With some mixture of fighters, attack airplanes, heavy bombers, tankers, airlifters, air defense suppression airplanes, and other types, an AEF can deploy to a forward base, arm airplanes, and strike enemy targets in force within a few days. The AEF’s first bombers could hit targets within 24 hours, but fighters could deploy and do the same within 48 hours, according to the Air Force. Such quickness begins to put a fighter-heavy AEF on a par with bombers alone for speed of response.
Success can be attributed in part to successful change in the fleet of heavy bombers. The bomber force, once thought too dependent on extensive home support facilities, has demonstrated that it, too, can be a deployable force, Marcotte asserted.
“We’ve proved, of course, that we can forward deploy,” he said, citing recent B-52 short-notice excursions to Diego Garcia, B-1B deployments to Bahrain, and the B-2 exercises in Guam. The B-2 deployments were particularly important, having disproved claims of critics that the B-2’s exotic stealth materials couldn’t be maintained in an austere, forward location.
Marcotte said that the deployments have been learning experiences, which have helped identify which support items must go forward with the airplanes and what can safely be left behind. In addition, “we’ve done site surveys at our most likely deployment locations” to determine what items will need to be pre-positioned for future deployments.
Their range also gives the bombers the option of either staying home, going forward, or heading to some intermediate location, depending on the sensitivity of the situation, Marcotte said.
Making a Statement
The typical AEF is made up chiefly of fighter airplanes, which can be portrayed as a defensive instrument. Bombers make a “more overt, aggressive political statement,” he observed. Besides political considerations, bombers might need a different operating location because of their need for more ramp space.
Current Air Force plans call for organizing and keeping ready two AEFs at all times. Most of the time, one would be deployed forward to some austere site and one would be on-call in the United States for any contingency that might occur. If it were necessary to deploy both AEFs, a third would be formed up and made ready.
Because of the critical requirement for deployment speed, the Air Force has looked at any and all means to whittle down the size of its deploying units. Only a bare minimum of spare parts, maintenance personnel, force protection assets, and crews go on a deployment. This practice not only reduces the number of cargo transports necessary to move an AEF–inherently reducing the scope of the deployment and the time needed to do it–but it also reduces the turbulence in the force by reducing TDY.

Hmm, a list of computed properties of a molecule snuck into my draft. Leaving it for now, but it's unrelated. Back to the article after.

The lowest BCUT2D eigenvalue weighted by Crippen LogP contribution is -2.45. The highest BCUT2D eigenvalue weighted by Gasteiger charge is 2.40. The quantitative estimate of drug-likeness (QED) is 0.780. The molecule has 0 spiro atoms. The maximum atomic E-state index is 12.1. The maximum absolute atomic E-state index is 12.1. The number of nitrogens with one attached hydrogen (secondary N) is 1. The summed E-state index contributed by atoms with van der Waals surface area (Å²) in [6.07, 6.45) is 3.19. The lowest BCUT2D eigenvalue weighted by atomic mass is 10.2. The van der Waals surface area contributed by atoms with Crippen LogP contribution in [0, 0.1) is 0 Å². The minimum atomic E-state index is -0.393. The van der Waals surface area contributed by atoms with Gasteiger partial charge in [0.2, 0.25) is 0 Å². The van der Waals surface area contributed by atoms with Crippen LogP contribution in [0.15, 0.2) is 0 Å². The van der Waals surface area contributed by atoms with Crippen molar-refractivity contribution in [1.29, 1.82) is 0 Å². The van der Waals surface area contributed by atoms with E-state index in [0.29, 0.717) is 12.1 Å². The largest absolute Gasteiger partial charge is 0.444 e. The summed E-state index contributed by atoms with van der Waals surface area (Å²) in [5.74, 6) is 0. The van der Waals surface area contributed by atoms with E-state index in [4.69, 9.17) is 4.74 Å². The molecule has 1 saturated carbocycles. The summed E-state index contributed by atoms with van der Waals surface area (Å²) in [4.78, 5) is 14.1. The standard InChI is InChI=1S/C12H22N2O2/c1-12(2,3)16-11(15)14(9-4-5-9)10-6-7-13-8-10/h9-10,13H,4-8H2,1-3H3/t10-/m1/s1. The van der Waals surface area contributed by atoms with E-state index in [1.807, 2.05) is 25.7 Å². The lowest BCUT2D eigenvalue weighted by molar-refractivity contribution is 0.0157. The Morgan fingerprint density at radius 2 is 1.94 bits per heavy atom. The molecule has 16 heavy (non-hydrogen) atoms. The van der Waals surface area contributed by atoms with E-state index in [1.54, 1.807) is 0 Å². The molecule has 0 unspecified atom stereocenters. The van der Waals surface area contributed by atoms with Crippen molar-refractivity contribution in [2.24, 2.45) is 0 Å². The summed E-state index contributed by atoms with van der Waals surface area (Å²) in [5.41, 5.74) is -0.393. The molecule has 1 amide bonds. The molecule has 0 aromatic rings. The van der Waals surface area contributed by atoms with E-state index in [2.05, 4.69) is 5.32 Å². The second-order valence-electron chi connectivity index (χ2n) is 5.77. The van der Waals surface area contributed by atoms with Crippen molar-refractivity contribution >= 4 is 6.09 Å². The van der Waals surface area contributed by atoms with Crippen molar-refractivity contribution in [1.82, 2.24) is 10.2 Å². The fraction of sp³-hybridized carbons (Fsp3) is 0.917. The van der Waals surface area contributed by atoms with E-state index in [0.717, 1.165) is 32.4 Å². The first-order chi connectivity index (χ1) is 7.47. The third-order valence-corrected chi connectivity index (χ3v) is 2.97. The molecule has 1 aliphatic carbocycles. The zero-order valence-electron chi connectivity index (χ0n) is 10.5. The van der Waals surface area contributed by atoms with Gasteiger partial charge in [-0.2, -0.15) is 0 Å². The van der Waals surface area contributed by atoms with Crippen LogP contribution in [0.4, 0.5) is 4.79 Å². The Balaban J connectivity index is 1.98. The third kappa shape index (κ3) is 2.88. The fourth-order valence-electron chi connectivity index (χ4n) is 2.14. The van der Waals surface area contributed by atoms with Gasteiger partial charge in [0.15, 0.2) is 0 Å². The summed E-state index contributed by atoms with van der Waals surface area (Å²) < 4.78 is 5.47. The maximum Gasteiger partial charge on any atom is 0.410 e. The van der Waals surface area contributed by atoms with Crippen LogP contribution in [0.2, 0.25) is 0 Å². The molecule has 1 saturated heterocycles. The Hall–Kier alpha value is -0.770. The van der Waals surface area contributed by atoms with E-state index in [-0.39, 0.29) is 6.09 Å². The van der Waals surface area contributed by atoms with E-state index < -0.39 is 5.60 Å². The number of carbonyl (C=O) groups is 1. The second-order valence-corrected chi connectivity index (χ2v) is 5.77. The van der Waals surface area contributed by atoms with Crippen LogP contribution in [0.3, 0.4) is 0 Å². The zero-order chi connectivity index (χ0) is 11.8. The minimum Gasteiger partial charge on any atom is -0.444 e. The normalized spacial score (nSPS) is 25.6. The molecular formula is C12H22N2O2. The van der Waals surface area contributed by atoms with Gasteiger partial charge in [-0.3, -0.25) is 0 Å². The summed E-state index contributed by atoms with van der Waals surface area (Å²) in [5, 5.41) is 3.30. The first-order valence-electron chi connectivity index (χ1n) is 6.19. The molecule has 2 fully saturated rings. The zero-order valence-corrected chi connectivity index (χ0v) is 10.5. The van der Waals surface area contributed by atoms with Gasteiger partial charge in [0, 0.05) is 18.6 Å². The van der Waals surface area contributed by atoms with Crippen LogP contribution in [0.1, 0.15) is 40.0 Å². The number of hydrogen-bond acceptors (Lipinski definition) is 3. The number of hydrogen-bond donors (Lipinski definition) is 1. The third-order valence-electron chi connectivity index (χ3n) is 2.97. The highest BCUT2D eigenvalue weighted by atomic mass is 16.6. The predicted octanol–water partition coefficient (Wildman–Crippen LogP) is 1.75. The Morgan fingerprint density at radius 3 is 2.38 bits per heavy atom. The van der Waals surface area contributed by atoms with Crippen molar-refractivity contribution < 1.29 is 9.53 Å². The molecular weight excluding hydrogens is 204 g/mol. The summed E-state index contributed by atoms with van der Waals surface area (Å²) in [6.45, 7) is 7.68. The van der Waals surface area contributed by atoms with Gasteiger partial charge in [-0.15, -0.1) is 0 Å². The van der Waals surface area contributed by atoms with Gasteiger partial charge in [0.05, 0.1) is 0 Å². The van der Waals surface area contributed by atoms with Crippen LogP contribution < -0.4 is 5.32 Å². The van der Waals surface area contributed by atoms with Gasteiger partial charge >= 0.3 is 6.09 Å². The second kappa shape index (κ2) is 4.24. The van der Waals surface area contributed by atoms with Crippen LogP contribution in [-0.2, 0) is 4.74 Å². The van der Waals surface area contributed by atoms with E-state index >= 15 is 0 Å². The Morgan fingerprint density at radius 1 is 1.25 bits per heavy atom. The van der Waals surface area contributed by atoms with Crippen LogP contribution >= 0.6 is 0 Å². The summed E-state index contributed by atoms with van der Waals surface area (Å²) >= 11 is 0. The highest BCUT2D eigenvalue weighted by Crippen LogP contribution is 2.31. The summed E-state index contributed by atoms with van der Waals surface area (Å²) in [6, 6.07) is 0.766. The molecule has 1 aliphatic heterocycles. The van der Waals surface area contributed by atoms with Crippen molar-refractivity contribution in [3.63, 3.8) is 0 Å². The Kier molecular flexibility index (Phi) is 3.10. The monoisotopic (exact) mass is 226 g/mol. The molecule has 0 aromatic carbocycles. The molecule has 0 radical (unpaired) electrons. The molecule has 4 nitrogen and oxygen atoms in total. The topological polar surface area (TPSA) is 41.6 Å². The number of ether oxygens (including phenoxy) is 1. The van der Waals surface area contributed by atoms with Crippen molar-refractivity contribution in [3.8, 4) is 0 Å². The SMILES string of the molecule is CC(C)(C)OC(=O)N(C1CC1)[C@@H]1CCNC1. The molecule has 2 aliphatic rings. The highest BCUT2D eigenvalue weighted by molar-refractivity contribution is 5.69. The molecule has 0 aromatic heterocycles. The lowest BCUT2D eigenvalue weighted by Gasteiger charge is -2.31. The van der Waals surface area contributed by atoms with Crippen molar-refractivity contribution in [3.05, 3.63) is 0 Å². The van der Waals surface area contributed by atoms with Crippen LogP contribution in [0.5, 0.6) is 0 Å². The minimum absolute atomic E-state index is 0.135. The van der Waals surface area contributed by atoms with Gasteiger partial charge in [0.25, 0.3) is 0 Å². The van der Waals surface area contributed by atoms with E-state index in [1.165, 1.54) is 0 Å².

Jumper does not think the Air Force has reached the limits of compression. He envisions the typical future AEF as being a minimalist force, “living under the wing” at a bare-bones runway, able to get in and-when the mission is over-out within hours. It’s a job the Air Force actually did very well in the 1950s, he remarked, and he’s anxious to restore USAF’s proficiency.
The Air Force believes that the whole force needs to be lighter, leaner, and more lethal, if it is to do its job properly in the years ahead. Jumper maintains that, in an ideal world, an AEF commander-or a Joint Forces Air Component Commander, in a Smaller-scale Contingency or Major Theater War-would deploy to the war zone carrying little more than a small man-portable satellite dish, a laptop computer, and a printer.
With this goal in mind, the Air Force recently conducted Expeditionary Force Experiment 98, the first of what is planned to be many annual lab sessions for creating the force of the future. The goal is to sharpen the emphasis on moving forward only what is absolutely necessary-and getting even greater effectiveness out of what does move forward.
The Power of Reachback
Numerous experiments were carried out in EFX 98, run in September at Eglin AFB, Fla. Eglin stood in for an airfield in an allied country under attack. A major goal was to see how small and light the Air Force could make the forward Air Operations Center–which manages air tasking orders, passes intelligence, and coordinates US and allied forces. To run the AOC, only 115 command-and-control personnel deployed forward with the AEF commander, Lt. Gen. Lansford E. Trapp Jr.